Date of Award
Master of Fine Arts (MFA) in Visual Art
My thesis works two vessels, book : 300 hours and book : terrain explore and enact states of meditation, focusing on the process of making and the specificity of materials used. The meditative aspects of my process of making correlate to an anticipated meditation in the observer's time spent viewing. I hope to spark in the viewer the same response and state that I myself was in while making. In this text I explore my artistic process and what I hope for the viewer to experience while they are spending time with my works. I discuss how spending time making the work has a direct affect on the philosophy of the finished work.
At the heart of my work is making objects. I use specific, often Japanese-made and hand-made paper as well as clay. My works often formally relate to containers. Minimalist and bare materials are meant to evoke ephemerality, humbleness and beauty. I hope to inspire a moment of pause and of hyper-awareness in the viewing process. I investigate and invite meditation through the repetitive and tactile process of making and through the use of the container as a form, to suggest containing something physical or non-physical. When I make containers, I think about boxes and ceramic vessels, but also about books and the human body.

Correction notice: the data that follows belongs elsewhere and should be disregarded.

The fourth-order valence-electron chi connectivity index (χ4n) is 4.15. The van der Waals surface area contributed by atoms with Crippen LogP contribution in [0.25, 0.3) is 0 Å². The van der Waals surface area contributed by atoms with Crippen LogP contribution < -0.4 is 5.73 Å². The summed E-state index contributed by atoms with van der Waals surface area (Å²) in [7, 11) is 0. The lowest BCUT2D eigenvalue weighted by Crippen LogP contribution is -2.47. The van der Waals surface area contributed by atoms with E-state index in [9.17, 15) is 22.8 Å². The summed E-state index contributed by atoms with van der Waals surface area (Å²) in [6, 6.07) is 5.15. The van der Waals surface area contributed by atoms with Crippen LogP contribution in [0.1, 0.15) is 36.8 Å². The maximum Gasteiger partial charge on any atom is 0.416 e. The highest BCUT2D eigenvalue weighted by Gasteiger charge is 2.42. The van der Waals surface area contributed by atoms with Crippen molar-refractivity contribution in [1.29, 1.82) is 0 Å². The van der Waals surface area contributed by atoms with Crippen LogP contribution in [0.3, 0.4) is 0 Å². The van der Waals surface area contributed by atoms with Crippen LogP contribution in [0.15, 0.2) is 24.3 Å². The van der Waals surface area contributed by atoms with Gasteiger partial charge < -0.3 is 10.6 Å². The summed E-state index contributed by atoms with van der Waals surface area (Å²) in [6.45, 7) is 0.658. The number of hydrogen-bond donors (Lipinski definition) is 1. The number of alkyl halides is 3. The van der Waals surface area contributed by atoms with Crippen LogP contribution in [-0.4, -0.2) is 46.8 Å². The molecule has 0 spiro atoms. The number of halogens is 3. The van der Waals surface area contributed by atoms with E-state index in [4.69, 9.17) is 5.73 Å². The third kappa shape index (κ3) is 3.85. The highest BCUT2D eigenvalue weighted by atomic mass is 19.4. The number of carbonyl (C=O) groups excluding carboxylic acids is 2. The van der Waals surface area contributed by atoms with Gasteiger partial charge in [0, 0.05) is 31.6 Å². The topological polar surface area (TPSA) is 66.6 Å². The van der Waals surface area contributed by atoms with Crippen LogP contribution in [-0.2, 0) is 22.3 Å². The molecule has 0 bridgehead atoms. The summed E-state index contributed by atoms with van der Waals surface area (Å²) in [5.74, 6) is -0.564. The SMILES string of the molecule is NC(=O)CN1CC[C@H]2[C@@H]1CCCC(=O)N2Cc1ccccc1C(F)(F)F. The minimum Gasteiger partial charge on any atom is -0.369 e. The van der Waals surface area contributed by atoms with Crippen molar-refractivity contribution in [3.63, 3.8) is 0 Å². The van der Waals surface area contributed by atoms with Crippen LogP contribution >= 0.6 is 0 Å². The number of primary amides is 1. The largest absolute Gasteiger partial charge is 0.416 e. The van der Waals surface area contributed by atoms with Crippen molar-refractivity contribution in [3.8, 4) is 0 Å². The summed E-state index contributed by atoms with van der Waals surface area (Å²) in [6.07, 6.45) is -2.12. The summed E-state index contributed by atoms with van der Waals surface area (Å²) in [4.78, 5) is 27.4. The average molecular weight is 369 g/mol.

Books are vessels for knowledge and contain textual information while the human body is a container for the mind, which holds thoughts, memories and feelings. As an artist, my mind often leads me into bouts of melancholia, striving for an unrealistic level of perfection in my work. During the process of making this body of work, I have learned to settle my mind and to make and share my meditative works with you, more freely.
Program Director's Department
Graduate School of Art
Head, Lara, "books / vessels / hours" (2019). Graduate School of Art Theses. ETD 128.